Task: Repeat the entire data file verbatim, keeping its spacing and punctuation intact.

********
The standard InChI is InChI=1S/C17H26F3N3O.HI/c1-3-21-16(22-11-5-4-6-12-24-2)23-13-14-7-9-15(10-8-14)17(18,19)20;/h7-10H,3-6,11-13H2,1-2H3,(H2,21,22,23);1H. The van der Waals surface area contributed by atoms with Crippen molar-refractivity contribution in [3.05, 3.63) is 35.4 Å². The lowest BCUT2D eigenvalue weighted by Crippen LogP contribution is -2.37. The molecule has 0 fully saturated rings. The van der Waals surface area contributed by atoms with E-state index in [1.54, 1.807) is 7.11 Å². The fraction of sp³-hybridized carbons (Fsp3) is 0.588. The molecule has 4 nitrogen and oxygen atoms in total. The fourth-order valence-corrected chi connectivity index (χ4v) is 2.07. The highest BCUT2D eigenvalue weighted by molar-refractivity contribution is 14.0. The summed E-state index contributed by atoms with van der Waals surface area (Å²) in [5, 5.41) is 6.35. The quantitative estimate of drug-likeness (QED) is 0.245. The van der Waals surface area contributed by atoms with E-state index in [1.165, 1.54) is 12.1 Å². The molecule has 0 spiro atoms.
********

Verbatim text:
The standard InChI is InChI=1S/C17H26F3N3O.HI/c1-3-21-16(22-11-5-4-6-12-24-2)23-13-14-7-9-15(10-8-14)17(18,19)20;/h7-10H,3-6,11-13H2,1-2H3,(H2,21,22,23);1H. The van der Waals surface area contributed by atoms with Crippen molar-refractivity contribution in [3.05, 3.63) is 35.4 Å². The lowest BCUT2D eigenvalue weighted by Crippen LogP contribution is -2.37. The molecule has 0 fully saturated rings. The van der Waals surface area contributed by atoms with E-state index in [1.54, 1.807) is 7.11 Å². The fraction of sp³-hybridized carbons (Fsp3) is 0.588. The molecule has 4 nitrogen and oxygen atoms in total. The fourth-order valence-corrected chi connectivity index (χ4v) is 2.07. The highest BCUT2D eigenvalue weighted by molar-refractivity contribution is 14.0. The summed E-state index contributed by atoms with van der Waals surface area (Å²) in [5, 5.41) is 6.35. The quantitative estimate of drug-likeness (QED) is 0.245. The van der Waals surface area contributed by atoms with E-state index in [1.165, 1.54) is 12.1 Å². The molecule has 0 spiro atoms.